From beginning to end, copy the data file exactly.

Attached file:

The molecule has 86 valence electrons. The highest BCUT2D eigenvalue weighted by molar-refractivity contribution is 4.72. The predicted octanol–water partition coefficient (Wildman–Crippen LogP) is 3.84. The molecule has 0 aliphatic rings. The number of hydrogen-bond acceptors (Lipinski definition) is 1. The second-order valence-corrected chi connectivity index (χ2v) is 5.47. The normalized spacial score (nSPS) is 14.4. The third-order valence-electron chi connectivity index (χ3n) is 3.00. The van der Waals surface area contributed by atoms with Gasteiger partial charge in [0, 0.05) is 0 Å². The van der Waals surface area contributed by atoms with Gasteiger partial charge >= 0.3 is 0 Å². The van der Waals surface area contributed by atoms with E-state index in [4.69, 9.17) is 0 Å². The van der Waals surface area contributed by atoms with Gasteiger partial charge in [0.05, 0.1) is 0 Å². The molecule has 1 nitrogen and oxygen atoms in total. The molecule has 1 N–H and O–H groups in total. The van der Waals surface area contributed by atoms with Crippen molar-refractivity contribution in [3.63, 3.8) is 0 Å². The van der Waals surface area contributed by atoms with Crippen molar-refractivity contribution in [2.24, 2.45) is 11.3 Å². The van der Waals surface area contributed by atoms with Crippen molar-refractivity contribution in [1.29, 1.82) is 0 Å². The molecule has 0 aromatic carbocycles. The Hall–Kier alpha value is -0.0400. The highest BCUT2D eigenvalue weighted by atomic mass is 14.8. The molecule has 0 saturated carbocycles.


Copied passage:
The molecule has 86 valence electrons. The highest BCUT2D eigenvalue weighted by molar-refractivity contribution is 4.72. The predicted octanol–water partition coefficient (Wildman–Crippen LogP) is 3.84. The molecule has 0 aliphatic rings. The number of hydrogen-bond acceptors (Lipinski definition) is 1. The second-order valence-corrected chi connectivity index (χ2v) is 5.47. The normalized spacial score (nSPS) is 14.4. The third-order valence-electron chi connectivity index (χ3n) is 3.00. The van der Waals surface area contributed by atoms with Gasteiger partial charge in [0, 0.05) is 0 Å². The van der Waals surface area contributed by atoms with Gasteiger partial charge >= 0.3 is 0 Å². The van der Waals surface area contributed by atoms with E-state index in [4.69, 9.17) is 0 Å². The van der Waals surface area contributed by atoms with Gasteiger partial charge in [0.05, 0.1) is 0 Å². The molecule has 1 nitrogen and oxygen atoms in total. The molecule has 1 N–H and O–H groups in total. The van der Waals surface area contributed by atoms with Crippen molar-refractivity contribution in [3.63, 3.8) is 0 Å². The van der Waals surface area contributed by atoms with Crippen molar-refractivity contribution in [2.24, 2.45) is 11.3 Å². The van der Waals surface area contributed by atoms with Crippen molar-refractivity contribution in [1.29, 1.82) is 0 Å². The molecule has 0 aromatic carbocycles. The Hall–Kier alpha value is -0.0400. The highest BCUT2D eigenvalue weighted by atomic mass is 14.8. The molecule has 0 saturated carbocycles.